PEORIA, Ariz. – Danny Hultzen can only watch.
In front of him, stretched down the foul line of Field No. 1 at the Mariners’ spring-training complex, his fellow pitchers play catch. It’s a daily ritual in pitcher’s life. There is talk, laughter and the repetitive pop of baseballs crisply striking leather gloves.
Dressed in his full uniform, glove on his right hand, baseball in his left and a hopeful look on his face, Hultzen stands on the side as a spectator.
It’s these little things that he misses. He’s played catch like this more than a million times in his life, and he’d give anything to make a it a million and one right now.
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But he can’t.
Not today, not tomorrow, not next month, not two months from now. There is no such thing as a random game of catch for someone recovering from a major shoulder injury.
But he believes.
He believes a year from now he will be back out there with his teammates, throwing a baseball pain free with pace and purpose without fear. He believes he will be a pitcher and a prospect again.
The lost season
On Oct. 1, Hultzen walked into the Andrews Institute for Orthopaedics & Sports Medicine in Pensacola, Fla., for major shoulder surgery. A season of frustration and failed expectations had sunk to its nadir.
But at least Hultzen would have some concept of closure.
“He said, ‘Well, I can’t throw like this,’ ” his mother, Martha Martin, said.
How did it come to this?
It all started off as planned. In his first four starts with Class AAA Tacoma, he went 3-1 with a 2.78 ERA and 25 strikeouts in 22 2
3 innings pitched.
But as he warmed up for his start on April 25, Hultzen couldn’t get loose. The shoulder just didn’t feel right. A day later, after meeting with the Mariners’ medical staff, he was shut down.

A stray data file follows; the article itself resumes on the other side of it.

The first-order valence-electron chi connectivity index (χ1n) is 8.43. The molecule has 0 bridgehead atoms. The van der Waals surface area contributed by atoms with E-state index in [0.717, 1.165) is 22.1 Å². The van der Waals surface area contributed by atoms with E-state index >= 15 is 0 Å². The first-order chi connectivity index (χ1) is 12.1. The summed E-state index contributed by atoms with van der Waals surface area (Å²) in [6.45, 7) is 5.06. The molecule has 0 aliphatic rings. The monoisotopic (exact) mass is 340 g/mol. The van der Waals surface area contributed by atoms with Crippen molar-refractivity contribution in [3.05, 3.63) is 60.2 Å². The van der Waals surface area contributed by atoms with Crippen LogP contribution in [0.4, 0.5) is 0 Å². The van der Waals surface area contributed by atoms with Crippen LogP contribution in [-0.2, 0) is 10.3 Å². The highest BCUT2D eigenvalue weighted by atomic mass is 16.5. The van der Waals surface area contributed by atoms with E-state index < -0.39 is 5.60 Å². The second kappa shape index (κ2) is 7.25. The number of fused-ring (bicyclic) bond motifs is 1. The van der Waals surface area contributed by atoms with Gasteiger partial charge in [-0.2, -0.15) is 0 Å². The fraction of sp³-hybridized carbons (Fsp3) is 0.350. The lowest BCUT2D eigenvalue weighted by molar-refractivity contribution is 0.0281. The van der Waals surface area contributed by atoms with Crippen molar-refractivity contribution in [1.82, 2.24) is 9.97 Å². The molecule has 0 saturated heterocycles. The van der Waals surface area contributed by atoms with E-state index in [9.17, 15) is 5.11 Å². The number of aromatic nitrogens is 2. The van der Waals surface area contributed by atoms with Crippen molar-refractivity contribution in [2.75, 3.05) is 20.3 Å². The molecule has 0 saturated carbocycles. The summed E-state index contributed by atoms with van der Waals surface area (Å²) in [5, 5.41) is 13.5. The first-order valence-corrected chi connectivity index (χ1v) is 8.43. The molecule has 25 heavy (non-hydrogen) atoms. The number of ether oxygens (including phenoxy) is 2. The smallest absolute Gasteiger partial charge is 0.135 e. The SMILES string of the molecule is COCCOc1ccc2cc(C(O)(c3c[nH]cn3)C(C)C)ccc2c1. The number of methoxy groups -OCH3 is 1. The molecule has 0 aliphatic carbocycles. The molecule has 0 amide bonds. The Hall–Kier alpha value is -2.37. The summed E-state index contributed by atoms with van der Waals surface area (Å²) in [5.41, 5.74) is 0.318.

After a lengthy rehab, he returned to the mound on June 27 at Cheney Stadium with general manager Jack Zduriencik in the stands. Hultzen pitched six scoreless innings against Las Vegas, allowing just two hits and striking out six.
It looked like he was back to normal. A call-up to the big leagues to help the Mariners’ struggling rotation wouldn’t be far off.
“We were all planning on that for the middle of the summer,” Zduriencik said.
But at their apartment that night, Hultzen told his roommate Brad Miller, “Something isn’t right.”
It led to another shutdown by the Mariners and yet another rehab stint where the Mariners wanted him to retool his mechanics, thinking they were the cause of the issue.
In September, he stepped on the mound in Tacoma. He pitched two scoreless innings for the Rainiers. He was slotted for a spot in the Arizona Fall League to build up his innings. And then …
“The end of September I threw a live (batting practice) versus the Mariners guys in Safeco,” he said. “That was awesome. But the next day after I couldn’t lift my arm very much.”
Mariners’ medical director Dr. Edward Khalfayan performed an athrogram on the shoulder using dye to enhance the MRI.
“He found that it all had the tears and everything,” Hultzen said. “That hit me pretty hard when he said surgery is probably likely.”
Hultzen went to visit renowned orthopedic surgeon Dr. James Andrews for a second opinion.
“He said surgery was definitely needed,” Hultzen said.